Katie Britt won the Republican nomination for Senate in Alabama on Tuesday, defeating six-term Rep. Mo Brooks, R-Ala., in a primary runoff after former President Donald Trump took the unusual step of rescinding his endorsement of Brooks.
The loss ends a turbulent campaign for Brooks, a conservative firebrand who fully embraced Trump's election challenges and had run under the banner "MAGA Mo." But it was not enough for the former president, who initially backed Brooks in the race to replace Britt's former boss, retiring Sen. Richard Shelby, R-Ala., but then pulled his support as Brooks languished in the polls.
Trump eventually endorsed Britt in the race's final stretch after she emerged as the top vote-getter in the state's May 24 primary. She will face Democrat Will Boyd in November in the overwhelmingly Republican state.
The race was among a handful of contests held Tuesday at the midpoint of a primary season that has been shaped by Trump's effort to influence the GOP.
While Britt was already considered the favorite by the time Trump got behind her, the result gives the former president a victory at a time his influence over the GOP has come under scrutiny.
The Alabama Senate runoff had drawn particular attention because of the drama surrounding Trump's endorsement. Trump initially endorsed Brooks in the spring of 2021, rewarding an ardent champion of his claims of a stolen election. Brooks had voted against certifying Democrat Joe Biden's presidential election victory and delivered a fiery Jan. 6 speech at the rally before the Capitol was stormed by protesters, telling the crowd, "Today is the day that American patriots start taking down names and kicking ass."
But nearly a year later, Trump rescinded his support after the pair's relationship soured and as Brooks languished in the polls. Trump blamed his decision on comments Brooks had made months earlier, at an August rally, when he said it was time for the party to move on from litigating the 2020 presidential race — comments Trump claimed showed Brooks, one of the most conservative members of Congress, had gone "woke."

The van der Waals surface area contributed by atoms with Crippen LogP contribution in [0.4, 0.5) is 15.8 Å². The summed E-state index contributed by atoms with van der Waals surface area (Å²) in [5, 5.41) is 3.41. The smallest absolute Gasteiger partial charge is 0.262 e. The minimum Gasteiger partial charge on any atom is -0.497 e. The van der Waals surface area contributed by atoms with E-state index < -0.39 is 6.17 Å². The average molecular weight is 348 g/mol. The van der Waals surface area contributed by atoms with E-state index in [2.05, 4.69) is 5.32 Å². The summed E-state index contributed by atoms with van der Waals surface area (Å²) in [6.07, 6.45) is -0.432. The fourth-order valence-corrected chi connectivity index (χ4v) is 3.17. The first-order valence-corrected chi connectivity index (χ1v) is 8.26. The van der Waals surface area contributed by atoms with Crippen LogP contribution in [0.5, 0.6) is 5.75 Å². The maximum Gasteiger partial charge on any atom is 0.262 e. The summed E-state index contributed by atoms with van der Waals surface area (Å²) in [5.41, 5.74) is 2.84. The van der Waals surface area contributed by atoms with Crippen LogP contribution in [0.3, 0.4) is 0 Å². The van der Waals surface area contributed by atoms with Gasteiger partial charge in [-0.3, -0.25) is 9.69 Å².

Brooks, who is known for his bombastic oratory style, has described the primary race as a battle for the soul of Republican Party, pitting the "true conservative" wing against establishment members of the GOP. He disparaged Britt, 40, as a "RINO" — the GOP pejorative meaning "Republican in name only" — and maintained he was the only one with a proven conservative record.
The founding member of the conservative House Freedom Caucus also made his opposition to Senate Minority Leader Mitch McConnell, R-Ky., a pillar of his campaign, embarking on a "Fire McConnell Tour" of town halls.
In his concession speech Tuesday night, Brooks told supporters he respected the race's outcome. But in a sign of the contentious race, he accused voters of having been seduced by false advertising and congratulated high-dollar donors and "special interest groups" for funding Britt's campaign.
"We are sending to Washington, D.C., the exact opposite of what we need in the United States Senate. But the voters have spoken. They might not have spoken wisely," he groused.
Britt, meanwhile, cast herself as part of a new generation of conservative leaders while disparaging Brooks, 68, as a career politician. If victorious in November, Britt will be the first woman elected to the U.S. Senate from Alabama and one of its youngest members. The state's previous female senators had been appointed.
"Alabama has spoken. We want new blood. We want fresh blood," she said at her victory party. "We want someone who will fight for Christian conservative values, who will fight for the freedoms and liberties this nation was founded on and will fight for the American dream for the next generation and the next generation."
That argument seemed to resonate with some voters Tuesday.
"She's young. She's smart," said 86-year-old Carolyn Bowman. "That's what we need in Congress."
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